We use cookies to ensure that we give you the best experience on our website. If you continue without changing your settings, we'll assume that you are happy to receive all cookies on the website. However, if you would like to, you can change your cookie settings any time.

Did you know?

The province of Syracuse extends along Sicily's southeastern coast, facing the Ionian Sea to the east and the Strait of Sicily to the south. Apart from the coastal plains and a portion of the Plain of Catania to the north, its mainly occupied by the Hyblaean plateau and mountains, characterized by numerous canyons, called cave.

The most notable are the Cavagrande of Cassibile and Pantalica Natural Reserves, the site of a necropolis dating back to the Bronze Age, listed as a UNESCO's World Heritage Site. Scattered among the lush vegetation of the Natural Reserves of Pantalica, Valle dell'Anapo e Torrente Cava Grande, are remains of an acropolis, some villages and Byzantine churches.




Palazzolo Acreide


More About Syracuse Area

Close to Syracuse stretch the Natural Reserves of Fiume Ciane e Saline di Siracusa safeguarding the rare papyrus plants and the salt pans' ecosystem. The Vendicari wetland, located along the coast of Eloro, is a protected area covering an extensive area of marshes, dunes and Mediterranean maquis. A resting spot for many migratory bird species, including storks, flamingos, herons, marsh harriers. It is considered a true paradise for birdwatchers.

Inhabited since prehistoric times, this side of the island reached its peak when Syracuse, a UNESCO's World Heritage Site, was Sicily's most important Greek city and exerted its influence over the entirety of Greater Greece. The archaeological area of Neapolis's monuments are the best evidence of its glorious past, including the Greek Theater, the Altar of Hieron and the latomie (stone quarries) with the famous Orecchio di Dionisio (Ear of Dionysius).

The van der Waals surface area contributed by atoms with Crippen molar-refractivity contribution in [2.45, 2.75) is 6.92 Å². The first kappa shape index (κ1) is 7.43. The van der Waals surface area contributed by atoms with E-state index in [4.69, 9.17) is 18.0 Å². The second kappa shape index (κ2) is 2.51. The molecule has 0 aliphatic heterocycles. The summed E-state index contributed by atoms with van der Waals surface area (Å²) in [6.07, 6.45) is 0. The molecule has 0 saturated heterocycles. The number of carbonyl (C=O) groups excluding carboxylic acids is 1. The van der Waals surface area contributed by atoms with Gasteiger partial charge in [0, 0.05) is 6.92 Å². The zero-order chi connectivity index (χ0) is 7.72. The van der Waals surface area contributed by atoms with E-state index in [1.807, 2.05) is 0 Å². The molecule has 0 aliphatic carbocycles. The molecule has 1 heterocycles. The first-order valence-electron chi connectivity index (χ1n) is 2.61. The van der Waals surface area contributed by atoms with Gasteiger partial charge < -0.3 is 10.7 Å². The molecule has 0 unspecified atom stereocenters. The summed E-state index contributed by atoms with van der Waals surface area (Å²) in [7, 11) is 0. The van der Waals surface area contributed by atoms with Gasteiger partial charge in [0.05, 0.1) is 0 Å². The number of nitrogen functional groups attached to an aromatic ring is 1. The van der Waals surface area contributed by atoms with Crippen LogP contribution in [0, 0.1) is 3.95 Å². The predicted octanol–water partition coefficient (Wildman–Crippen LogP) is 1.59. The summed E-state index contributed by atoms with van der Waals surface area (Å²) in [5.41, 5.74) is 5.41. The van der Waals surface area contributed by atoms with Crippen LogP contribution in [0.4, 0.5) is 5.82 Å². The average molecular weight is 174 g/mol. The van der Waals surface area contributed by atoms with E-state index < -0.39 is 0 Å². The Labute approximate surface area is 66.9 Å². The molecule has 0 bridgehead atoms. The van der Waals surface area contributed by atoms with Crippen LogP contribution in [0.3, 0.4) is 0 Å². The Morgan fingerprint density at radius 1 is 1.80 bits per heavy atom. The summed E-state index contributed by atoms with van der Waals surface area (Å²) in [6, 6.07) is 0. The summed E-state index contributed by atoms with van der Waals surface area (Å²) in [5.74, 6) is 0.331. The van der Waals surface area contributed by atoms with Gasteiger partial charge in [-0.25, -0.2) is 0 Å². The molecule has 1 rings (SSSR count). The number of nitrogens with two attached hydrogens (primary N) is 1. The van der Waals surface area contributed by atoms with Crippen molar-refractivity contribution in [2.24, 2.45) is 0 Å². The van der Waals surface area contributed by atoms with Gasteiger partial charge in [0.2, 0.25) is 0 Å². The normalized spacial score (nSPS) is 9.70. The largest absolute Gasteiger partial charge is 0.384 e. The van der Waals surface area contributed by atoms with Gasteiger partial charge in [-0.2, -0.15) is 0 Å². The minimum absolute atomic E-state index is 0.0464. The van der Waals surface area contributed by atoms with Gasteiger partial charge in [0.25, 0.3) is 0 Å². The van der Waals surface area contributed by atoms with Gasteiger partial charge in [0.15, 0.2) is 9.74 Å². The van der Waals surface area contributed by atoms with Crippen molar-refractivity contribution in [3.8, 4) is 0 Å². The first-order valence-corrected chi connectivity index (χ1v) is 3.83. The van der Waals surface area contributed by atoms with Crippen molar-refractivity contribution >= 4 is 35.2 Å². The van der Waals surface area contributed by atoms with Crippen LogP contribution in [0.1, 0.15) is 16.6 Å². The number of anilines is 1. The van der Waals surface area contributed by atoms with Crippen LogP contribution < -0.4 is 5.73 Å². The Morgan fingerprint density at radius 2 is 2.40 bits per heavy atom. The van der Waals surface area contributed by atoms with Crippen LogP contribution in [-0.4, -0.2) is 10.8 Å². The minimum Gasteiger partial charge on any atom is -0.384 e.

Following the catastrophic 1693 earthquake that struck south-eastern Sicily, some towns of the province of Syracuse were rebuilt according baroque style and two of them, Noto and Palazzolo Acreide, are nowadays among the jewels of the "Late Baroque Towns of the Val di Noto" UNESCO's World Heritage Site.

Syracuse's cuisine is rich and varied, offering a wide range of seafood and fish dishes from the Ionian Sea, as well as flavors and ingredients from the countryside. Among first courses are the ravioli with ricotta cheese and fried ''pasta alla siracusana'', seasoned with garlic, oil, anchovies and bread crumbs. Other specialties include rabbit ''alla stimpirata'' with olives, tomatoes and capers, roasted pork sausage, ''falsomagro'', a meat roll stuffed with eggs, cheese and cold cuts. The local bakery's main ingredient is the Avola almond, used to make almond pastries and ''buccellati'', almond cakes stuffed with dried figs, pistachios and candied orange.

Room 1
More options